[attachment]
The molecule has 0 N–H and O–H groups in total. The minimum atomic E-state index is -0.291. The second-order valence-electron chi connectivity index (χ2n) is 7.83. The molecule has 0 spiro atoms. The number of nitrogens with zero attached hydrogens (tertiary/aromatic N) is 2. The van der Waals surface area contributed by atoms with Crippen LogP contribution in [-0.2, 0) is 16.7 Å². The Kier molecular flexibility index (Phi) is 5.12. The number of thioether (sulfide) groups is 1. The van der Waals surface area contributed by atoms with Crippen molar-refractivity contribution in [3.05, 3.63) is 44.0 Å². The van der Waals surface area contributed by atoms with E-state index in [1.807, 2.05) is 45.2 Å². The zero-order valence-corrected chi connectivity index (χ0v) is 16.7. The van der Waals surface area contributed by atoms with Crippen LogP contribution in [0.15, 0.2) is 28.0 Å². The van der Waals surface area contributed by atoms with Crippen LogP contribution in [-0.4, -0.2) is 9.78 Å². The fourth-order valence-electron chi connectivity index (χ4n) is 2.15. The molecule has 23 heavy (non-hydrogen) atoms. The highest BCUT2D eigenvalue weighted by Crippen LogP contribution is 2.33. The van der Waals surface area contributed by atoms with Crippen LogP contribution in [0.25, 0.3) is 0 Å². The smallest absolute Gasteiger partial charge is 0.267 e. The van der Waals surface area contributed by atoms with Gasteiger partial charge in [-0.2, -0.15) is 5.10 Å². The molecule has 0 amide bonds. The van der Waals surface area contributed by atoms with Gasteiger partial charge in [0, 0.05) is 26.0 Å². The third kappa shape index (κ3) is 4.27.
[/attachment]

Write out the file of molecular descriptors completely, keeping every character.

The molecule has 0 N–H and O–H groups in total. The minimum atomic E-state index is -0.291. The second-order valence-electron chi connectivity index (χ2n) is 7.83. The molecule has 0 spiro atoms. The number of nitrogens with zero attached hydrogens (tertiary/aromatic N) is 2. The van der Waals surface area contributed by atoms with Crippen LogP contribution in [-0.2, 0) is 16.7 Å². The Kier molecular flexibility index (Phi) is 5.12. The number of thioether (sulfide) groups is 1. The van der Waals surface area contributed by atoms with Crippen molar-refractivity contribution in [3.05, 3.63) is 44.0 Å². The van der Waals surface area contributed by atoms with E-state index in [1.807, 2.05) is 45.2 Å². The zero-order valence-corrected chi connectivity index (χ0v) is 16.7. The van der Waals surface area contributed by atoms with Crippen LogP contribution in [0.15, 0.2) is 28.0 Å². The van der Waals surface area contributed by atoms with Crippen LogP contribution in [-0.4, -0.2) is 9.78 Å². The fourth-order valence-electron chi connectivity index (χ4n) is 2.15. The molecule has 23 heavy (non-hydrogen) atoms. The highest BCUT2D eigenvalue weighted by Crippen LogP contribution is 2.33. The van der Waals surface area contributed by atoms with Crippen LogP contribution in [0.25, 0.3) is 0 Å². The smallest absolute Gasteiger partial charge is 0.267 e. The van der Waals surface area contributed by atoms with Gasteiger partial charge in [-0.2, -0.15) is 5.10 Å². The molecule has 0 amide bonds. The van der Waals surface area contributed by atoms with Gasteiger partial charge in [0, 0.05) is 26.0 Å². The third kappa shape index (κ3) is 4.27.